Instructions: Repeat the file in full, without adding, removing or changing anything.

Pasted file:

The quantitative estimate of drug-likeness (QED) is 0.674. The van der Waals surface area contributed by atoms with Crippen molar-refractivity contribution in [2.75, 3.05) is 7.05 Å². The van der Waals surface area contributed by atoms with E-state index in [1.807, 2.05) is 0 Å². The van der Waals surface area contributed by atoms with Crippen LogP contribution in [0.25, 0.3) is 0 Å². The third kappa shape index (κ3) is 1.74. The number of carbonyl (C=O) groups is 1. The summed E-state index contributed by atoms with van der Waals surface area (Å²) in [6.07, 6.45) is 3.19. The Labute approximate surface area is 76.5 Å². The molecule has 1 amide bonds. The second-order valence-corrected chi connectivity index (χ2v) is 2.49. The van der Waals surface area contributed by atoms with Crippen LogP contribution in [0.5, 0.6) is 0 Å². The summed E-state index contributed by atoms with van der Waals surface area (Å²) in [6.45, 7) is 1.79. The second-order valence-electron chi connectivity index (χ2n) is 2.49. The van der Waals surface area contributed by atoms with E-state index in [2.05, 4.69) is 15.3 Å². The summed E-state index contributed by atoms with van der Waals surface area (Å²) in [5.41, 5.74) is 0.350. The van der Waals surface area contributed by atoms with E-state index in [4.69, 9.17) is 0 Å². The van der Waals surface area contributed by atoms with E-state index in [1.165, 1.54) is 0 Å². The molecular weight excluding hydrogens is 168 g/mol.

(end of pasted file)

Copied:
The quantitative estimate of drug-likeness (QED) is 0.674. The van der Waals surface area contributed by atoms with Crippen molar-refractivity contribution in [2.75, 3.05) is 7.05 Å². The van der Waals surface area contributed by atoms with E-state index in [1.807, 2.05) is 0 Å². The van der Waals surface area contributed by atoms with Crippen LogP contribution in [0.25, 0.3) is 0 Å². The third kappa shape index (κ3) is 1.74. The number of carbonyl (C=O) groups is 1. The summed E-state index contributed by atoms with van der Waals surface area (Å²) in [6.07, 6.45) is 3.19. The Labute approximate surface area is 76.5 Å². The molecule has 1 amide bonds. The second-order valence-corrected chi connectivity index (χ2v) is 2.49. The van der Waals surface area contributed by atoms with Crippen LogP contribution in [0.5, 0.6) is 0 Å². The summed E-state index contributed by atoms with van der Waals surface area (Å²) in [6.45, 7) is 1.79. The second-order valence-electron chi connectivity index (χ2n) is 2.49. The van der Waals surface area contributed by atoms with E-state index in [2.05, 4.69) is 15.3 Å². The summed E-state index contributed by atoms with van der Waals surface area (Å²) in [5.41, 5.74) is 0.350. The van der Waals surface area contributed by atoms with E-state index in [4.69, 9.17) is 0 Å². The van der Waals surface area contributed by atoms with E-state index in [1.165, 1.54) is 0 Å². The molecular weight excluding hydrogens is 168 g/mol.